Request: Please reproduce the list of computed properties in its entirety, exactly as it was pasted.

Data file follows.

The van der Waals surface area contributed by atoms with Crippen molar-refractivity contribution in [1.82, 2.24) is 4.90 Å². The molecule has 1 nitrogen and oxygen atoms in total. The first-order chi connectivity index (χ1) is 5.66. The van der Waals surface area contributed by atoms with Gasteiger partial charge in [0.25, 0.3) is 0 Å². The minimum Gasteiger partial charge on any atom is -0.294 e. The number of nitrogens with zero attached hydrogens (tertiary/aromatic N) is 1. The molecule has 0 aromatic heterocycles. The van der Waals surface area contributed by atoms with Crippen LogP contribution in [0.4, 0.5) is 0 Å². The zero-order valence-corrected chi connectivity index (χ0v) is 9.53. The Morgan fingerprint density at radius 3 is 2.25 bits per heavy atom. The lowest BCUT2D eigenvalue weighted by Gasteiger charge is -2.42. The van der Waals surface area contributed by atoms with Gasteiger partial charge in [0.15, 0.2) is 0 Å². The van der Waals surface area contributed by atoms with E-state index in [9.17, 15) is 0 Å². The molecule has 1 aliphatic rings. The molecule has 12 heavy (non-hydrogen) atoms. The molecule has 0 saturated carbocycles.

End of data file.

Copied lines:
The van der Waals surface area contributed by atoms with Crippen molar-refractivity contribution in [1.82, 2.24) is 4.90 Å². The molecule has 1 nitrogen and oxygen atoms in total. The first-order chi connectivity index (χ1) is 5.66. The van der Waals surface area contributed by atoms with Gasteiger partial charge in [0.25, 0.3) is 0 Å². The minimum Gasteiger partial charge on any atom is -0.294 e. The number of nitrogens with zero attached hydrogens (tertiary/aromatic N) is 1. The molecule has 0 aromatic heterocycles. The van der Waals surface area contributed by atoms with Crippen LogP contribution in [0.4, 0.5) is 0 Å². The zero-order valence-corrected chi connectivity index (χ0v) is 9.53. The Morgan fingerprint density at radius 3 is 2.25 bits per heavy atom. The lowest BCUT2D eigenvalue weighted by Gasteiger charge is -2.42. The van der Waals surface area contributed by atoms with Gasteiger partial charge in [0.15, 0.2) is 0 Å². The van der Waals surface area contributed by atoms with E-state index in [9.17, 15) is 0 Å². The molecule has 1 aliphatic rings. The molecule has 12 heavy (non-hydrogen) atoms. The molecule has 0 saturated carbocycles.